• #2317214
        AskWoody Plus

        The decision of whether to rebuild or not the Arecibo telescope should best be left, as it is usually the case, to experts to work out first a series of possible ways to deal with this important loss to astronomy in order to put together, after a comprehensive consultation with all concerned, a proposal for governmental or private action (or both, including, of course, funding), that might or might not have the rebuilding of the Arecibo instrument among the proposed options. As a hypothetical example, building at a location in the Northern Hemisphere something similar to the Square Kilometer Array located in the  Southern Hemisphere, that I described previously in this thread, could conceivably be found to be preferable — or not — to rebuilding Arecibo, among other choices, depending of what the study and discussion leading to the proposal might reveal.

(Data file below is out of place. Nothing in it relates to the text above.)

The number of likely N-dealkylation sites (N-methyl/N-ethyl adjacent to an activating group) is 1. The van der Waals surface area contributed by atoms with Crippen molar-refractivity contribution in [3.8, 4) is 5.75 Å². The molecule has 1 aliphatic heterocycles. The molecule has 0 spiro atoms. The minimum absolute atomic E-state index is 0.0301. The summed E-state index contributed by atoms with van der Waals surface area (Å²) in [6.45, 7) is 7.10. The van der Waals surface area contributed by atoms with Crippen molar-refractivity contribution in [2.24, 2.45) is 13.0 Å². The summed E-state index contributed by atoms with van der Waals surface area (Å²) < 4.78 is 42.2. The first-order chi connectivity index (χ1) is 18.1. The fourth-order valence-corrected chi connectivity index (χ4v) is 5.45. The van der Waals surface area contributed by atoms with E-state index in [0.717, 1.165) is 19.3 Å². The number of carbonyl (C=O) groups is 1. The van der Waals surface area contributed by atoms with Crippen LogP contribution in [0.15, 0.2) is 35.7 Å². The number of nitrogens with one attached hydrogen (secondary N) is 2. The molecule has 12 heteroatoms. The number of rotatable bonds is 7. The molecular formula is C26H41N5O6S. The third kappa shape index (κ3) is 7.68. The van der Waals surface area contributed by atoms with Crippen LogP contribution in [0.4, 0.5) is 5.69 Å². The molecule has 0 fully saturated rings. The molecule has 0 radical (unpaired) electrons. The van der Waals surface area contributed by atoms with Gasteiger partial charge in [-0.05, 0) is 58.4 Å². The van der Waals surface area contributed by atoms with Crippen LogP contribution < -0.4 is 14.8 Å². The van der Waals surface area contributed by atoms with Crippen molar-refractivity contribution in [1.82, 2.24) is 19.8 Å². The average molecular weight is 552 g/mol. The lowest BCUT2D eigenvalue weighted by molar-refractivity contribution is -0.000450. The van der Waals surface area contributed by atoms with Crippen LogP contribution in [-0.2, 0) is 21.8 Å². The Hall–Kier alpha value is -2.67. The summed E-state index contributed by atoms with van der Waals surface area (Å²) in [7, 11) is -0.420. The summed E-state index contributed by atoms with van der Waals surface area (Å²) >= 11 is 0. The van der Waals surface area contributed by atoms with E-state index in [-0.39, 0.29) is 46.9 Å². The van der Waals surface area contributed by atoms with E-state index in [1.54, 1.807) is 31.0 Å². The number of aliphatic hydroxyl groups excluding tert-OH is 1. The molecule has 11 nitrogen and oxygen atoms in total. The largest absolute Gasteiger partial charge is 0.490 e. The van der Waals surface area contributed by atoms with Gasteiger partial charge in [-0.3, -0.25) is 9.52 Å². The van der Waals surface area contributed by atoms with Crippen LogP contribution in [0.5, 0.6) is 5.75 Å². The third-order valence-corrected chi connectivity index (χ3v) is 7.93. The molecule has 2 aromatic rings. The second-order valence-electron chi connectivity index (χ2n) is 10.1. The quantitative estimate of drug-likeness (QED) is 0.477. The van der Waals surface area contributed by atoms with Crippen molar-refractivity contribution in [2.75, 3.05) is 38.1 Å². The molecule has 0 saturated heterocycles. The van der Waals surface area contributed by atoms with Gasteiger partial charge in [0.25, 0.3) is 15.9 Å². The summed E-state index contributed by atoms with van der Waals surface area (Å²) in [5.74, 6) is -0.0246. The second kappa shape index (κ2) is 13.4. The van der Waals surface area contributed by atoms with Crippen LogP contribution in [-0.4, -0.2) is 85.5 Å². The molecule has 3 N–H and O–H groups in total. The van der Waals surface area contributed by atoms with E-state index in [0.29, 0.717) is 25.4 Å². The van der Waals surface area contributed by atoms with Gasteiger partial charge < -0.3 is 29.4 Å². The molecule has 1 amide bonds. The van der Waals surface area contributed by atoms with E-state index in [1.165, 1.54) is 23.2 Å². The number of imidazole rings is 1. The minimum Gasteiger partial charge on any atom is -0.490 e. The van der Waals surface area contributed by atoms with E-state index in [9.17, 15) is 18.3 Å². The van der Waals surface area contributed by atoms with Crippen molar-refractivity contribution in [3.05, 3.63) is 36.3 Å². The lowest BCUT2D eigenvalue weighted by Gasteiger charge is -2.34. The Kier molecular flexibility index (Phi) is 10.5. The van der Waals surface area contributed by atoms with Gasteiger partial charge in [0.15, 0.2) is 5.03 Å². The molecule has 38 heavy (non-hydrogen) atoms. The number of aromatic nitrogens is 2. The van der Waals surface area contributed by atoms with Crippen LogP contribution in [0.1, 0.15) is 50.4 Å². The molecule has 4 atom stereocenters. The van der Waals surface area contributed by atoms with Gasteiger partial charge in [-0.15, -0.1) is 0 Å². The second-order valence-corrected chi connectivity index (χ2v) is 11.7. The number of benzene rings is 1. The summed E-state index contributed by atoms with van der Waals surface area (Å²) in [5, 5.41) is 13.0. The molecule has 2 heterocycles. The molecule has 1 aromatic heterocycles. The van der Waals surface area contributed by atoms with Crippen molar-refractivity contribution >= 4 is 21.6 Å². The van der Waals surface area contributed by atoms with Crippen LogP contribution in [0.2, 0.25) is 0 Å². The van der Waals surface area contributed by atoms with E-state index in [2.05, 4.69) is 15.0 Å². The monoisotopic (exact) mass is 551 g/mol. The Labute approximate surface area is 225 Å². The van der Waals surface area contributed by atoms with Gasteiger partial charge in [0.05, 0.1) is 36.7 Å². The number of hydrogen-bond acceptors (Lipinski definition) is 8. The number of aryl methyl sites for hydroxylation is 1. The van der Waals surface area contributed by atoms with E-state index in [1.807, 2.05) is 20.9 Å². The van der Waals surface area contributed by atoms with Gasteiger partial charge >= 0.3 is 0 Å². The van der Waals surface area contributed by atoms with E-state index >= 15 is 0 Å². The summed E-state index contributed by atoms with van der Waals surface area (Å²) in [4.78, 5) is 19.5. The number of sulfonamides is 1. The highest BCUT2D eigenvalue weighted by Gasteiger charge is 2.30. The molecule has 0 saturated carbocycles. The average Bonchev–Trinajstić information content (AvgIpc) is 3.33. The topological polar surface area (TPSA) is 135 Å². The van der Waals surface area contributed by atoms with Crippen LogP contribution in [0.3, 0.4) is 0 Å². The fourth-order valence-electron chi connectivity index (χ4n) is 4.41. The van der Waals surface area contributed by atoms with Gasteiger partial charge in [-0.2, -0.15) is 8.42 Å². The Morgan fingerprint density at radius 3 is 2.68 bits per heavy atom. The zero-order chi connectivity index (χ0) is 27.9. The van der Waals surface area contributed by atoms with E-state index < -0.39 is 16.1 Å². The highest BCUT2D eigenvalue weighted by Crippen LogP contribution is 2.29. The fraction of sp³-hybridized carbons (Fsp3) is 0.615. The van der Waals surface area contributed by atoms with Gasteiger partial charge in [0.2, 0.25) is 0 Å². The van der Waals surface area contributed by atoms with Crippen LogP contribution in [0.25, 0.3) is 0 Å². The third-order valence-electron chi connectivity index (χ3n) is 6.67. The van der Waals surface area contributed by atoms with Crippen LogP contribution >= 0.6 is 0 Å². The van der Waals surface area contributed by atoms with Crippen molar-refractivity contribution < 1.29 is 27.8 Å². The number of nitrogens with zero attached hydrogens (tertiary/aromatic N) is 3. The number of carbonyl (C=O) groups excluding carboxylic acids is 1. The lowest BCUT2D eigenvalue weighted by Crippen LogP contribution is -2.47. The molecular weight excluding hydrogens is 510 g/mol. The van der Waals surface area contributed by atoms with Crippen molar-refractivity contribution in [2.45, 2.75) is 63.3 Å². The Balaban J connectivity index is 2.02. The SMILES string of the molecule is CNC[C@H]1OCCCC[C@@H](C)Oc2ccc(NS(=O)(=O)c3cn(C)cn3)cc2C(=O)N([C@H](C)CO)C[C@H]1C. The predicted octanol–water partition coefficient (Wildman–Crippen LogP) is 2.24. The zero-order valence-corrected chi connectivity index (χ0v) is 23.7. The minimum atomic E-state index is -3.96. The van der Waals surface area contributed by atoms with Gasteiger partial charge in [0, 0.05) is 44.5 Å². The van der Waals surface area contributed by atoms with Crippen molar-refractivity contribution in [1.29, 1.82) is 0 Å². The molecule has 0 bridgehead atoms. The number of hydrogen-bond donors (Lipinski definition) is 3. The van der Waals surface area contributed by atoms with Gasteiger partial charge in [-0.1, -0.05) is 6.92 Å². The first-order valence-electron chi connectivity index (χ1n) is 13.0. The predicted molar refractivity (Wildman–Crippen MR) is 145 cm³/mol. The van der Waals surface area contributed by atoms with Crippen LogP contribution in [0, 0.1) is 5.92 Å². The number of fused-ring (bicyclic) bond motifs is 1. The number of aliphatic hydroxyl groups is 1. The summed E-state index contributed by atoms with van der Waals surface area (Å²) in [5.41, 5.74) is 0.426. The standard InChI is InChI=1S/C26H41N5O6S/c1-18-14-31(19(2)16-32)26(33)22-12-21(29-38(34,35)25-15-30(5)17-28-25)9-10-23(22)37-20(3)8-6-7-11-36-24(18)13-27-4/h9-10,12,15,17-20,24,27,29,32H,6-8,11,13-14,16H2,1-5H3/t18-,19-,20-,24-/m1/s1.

Windows 7 Professional, SP1, x64 Group W (ex B) & macOS Mojave + Linux (Mint)

      • #2317371

        I guess I was reacting out of the “heat of the moment” in this case, sorry.  You’re right, the decision needs to be ultimately left to the experts.  I just hope it doesn’t get politicised or anything like that — you know how sometimes a funding request that doesn’t specifically benefit “constituents” (meaning pork-barrel funding) gets left by the wayside.

        It looks as though rebuilding Arecibo’s main dish will be more than I thought.  TechLife News magazine has a photo spread on the dish, with photos from immediately before and after the cable failure.  It seems the dish has been allowed to deteriorate far more than I ever thought it had.  A lot of panels in the reflector are rusted or even outright missing!  And with the receiver crashing into the remaining panels, repair is more on the order of a replacement of the bulk of the dish rather than just a repair job.  Still, since nature has provided such a location, it would be a shame not to consider continuing to take advantage of it.